US 2563125 A
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Description (OCR text may contain errors)
7, 1951 R. MALCOM, J1? 2,563,125
SAFETY GOGGLES Filed Oct. 10, 1947 2 Sheets-Sheet 1 g 7, 9 R. MALCOM, JR I 2,563,125
SAFETY GOGGLES Filed Oct. 10, 1947 2 Sheets-Sheet 2 of the invention; and
Patented Aug. 7, 1951 SAFETY GOGGLES Robert Malcom, Jr., Chicago, Ill., assignor to Chicago Eye Shield Company, a corporation of Illinois Application October 10, 1947, Serial No. 779,093
3 Claims. (Cl. 214) This invention relates to safety goggles for protecting the eyes and adjacent area of the human face against the impact or entry of foreign particles such as are frequently encountered in industrial work. 7
An object of the invention is to provide a pair of safety goggles which will be light in weight, which can be worn over regular prescription spectacles, which can be easily adjusted for the differing facial contours to which the goggles are to be fitted and in which the lens member can be easily and readily replaced.
Another object of the invention is to provide a safety goggle in which the lens automatically adjusts itself within a limited range to the facial contour of the wearer. 1
Another object of the invention is to provide a pair of'light weight safety goggles which will furnish maximum protection to the eyes and adjacent face portions of the wearer but will, nevertheless, permit free circulation of air about the lens member to prevent fogging.
Another object of the invention is to provide safety goggles which can be slightly modified in form to permit the use of diiferenttypes of supports by which the goggles are supported upon the human head.
Another object of the invention is to provide safety goggles which are supported upon a frame which bears against the forehead and protects the eyes and adjacent face surfaces from any impact or shock if the goggles are struck by flying particles. 1
These and other features of the invention will be seen from the following detailed specification read in connection with the accompanying drawings forming part thereof and in which I Figure 1 is a side view of the 'pr'eferredform of safety goggles as worn over a pair of prescription glasses;
Fig. 2 is a topplan view of the preferred form shown in'Fig. l with the ends of the temples not shown; v 7
Fig. 3 is a perspective of the safety goggles shown in Figs. 1 and 2 with the temples folded into storage position;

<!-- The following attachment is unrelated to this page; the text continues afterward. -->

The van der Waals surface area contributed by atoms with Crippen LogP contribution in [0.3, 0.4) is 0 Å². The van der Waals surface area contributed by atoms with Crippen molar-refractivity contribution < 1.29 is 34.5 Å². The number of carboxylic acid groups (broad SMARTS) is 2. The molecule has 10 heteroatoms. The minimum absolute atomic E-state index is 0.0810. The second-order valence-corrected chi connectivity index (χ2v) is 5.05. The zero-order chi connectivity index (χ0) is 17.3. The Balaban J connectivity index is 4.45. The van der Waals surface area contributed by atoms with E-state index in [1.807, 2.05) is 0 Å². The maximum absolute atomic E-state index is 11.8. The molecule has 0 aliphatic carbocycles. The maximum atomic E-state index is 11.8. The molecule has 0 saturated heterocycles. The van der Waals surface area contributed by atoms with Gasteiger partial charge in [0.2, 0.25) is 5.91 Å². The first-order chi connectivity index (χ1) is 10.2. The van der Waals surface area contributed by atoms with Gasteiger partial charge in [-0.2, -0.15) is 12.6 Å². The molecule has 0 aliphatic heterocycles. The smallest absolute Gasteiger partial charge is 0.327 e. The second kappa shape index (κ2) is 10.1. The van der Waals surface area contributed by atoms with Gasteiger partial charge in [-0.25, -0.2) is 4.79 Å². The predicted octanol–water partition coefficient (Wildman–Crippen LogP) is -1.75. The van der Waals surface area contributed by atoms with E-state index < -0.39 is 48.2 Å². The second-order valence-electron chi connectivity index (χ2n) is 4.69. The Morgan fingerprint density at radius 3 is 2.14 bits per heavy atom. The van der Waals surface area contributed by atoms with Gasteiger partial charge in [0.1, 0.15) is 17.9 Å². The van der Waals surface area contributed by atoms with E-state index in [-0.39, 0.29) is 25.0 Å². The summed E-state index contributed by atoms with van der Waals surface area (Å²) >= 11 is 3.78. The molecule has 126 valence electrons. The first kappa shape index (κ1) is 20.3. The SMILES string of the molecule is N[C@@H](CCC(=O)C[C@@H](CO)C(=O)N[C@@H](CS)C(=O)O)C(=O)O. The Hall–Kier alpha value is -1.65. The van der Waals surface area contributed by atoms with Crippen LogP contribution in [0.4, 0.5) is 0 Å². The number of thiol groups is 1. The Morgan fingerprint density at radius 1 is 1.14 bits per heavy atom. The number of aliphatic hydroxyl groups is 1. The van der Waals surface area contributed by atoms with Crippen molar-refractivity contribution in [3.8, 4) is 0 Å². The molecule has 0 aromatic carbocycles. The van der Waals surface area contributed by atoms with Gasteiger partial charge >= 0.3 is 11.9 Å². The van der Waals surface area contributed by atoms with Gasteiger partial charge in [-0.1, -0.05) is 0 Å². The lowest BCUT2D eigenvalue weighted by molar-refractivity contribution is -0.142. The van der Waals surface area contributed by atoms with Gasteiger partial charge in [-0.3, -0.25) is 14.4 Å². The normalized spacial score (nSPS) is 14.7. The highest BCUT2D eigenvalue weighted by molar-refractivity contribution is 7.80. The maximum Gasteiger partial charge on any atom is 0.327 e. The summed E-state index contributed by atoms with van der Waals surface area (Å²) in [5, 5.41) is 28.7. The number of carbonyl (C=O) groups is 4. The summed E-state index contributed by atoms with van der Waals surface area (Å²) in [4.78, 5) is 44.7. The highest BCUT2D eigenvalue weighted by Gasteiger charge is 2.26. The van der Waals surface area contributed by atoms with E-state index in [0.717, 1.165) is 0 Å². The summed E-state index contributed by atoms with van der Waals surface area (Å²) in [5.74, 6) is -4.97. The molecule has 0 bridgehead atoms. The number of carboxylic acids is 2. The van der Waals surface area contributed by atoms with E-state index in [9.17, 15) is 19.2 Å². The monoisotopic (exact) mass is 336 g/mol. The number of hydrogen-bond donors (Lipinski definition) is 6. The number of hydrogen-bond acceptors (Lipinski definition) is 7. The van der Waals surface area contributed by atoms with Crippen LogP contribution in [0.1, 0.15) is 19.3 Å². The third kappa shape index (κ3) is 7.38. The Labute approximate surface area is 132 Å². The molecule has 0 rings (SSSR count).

Figs. 4., 5 and 6 show the lens adjusted in various positions upon the goggle frame;
Fig. '7 is a perspective of a modified form of the invention;
Fig. 8 is a plan view of the goggle frame of the form of the invention shown in Fig. 7 taken on the line 8-8 of Fig. '7;
Fig. 9 is a perspective of a second modified form Fig. 10 is a perspective of the frame of the modified form of the invention shown in Fig. 9.
Referring to the drawings, the frame for the safety goggles is indicated by the numeral l2. It is preferably formed of metal in the form of thin rods or strips which have some flexibility but can, nevertheless, be bent and formed as required. The frame consists of the crossbar l3 which is designed to bear against the forehead of the wearer and may, therefore, be covered with suitable covering material M such as a soft plastic tube or cushioning material of similar character. The cross bar terminates at each end in the positioning lugs [5.
Below the positioning lugs [5 are the frame uprights 16 each of which terminates in a lens support H. In the form shown in Figs. l-6 inclusive, hinges 18 are attached to the lens support I i as a pivotal mounting for the temples IS.
The lens member or shield, which is herein called the lens, is indicated by the numeral 20. It is formed from transparent, flexible material such as sheet plastic material of which many varieties are now available. Sheet materials of different thicknesses and color may be used according to the purpose for which the goggles are intended. The lens is formed as an integral elongated member of the form illustrated in Figs. 1, 2 and 3, that is of a slightly bowed or convex configuration cut away in the middle lower portion to provide a lens bridge 2! which is molded as shown in Figs. 3 and 4 to provide a rounded bearing portion where the lens rests upon the nose. The lens terminates at each end in a winglike side portion 22 bent substantially normal to the axis of the lens 29. These side portions are preferably cut with a plurality of positioning slots 23 and also the mountin slot 24, as best shown in Figs. 3, 4, 5 and 6.
The lens 20 is mounted upon the frame l2 by sliding the lens side portions 22 over the lens supports I! which will enter the mounting slots 24 and provide a suspension for the lens member. The positioning lugs [5 are inserted into one of the positioning slots 23. Which of the plurality of slots is selected depends upon the configuration of the face of the wearer and the most comfortable position of the lens upon the wearers face. The size and shape of the nose, the prominence and location of the cheek bones and the shape of the forehead are all factors which may slightly modify the ideal arrangement and relation of the lens 20 and frame I2.
The selective arrangement of the lens 20 upon the frame [2 available by the use of the plurality of positioning slots 23 is shown by Figs. 4, 5 and 6. The arrangement of this invention is so flexible that a frame portion which will fit the normal head will accommodate approximately ninety per cent of the wearers.
The use of the positioning slots 23 and mounting slots 24 gives the lens a freedom for vertical movement upon the positioning lugs l5 and lens supports I! which aids in the accommodationof the safety goggles to the difierent facial contours encountered. Thus, as is shown in Fig. 4, the lens may be lifted within the range of movement permitted by the positioning slot 23 and mounting slot 24, if the face of the wearer requires thataccommodation.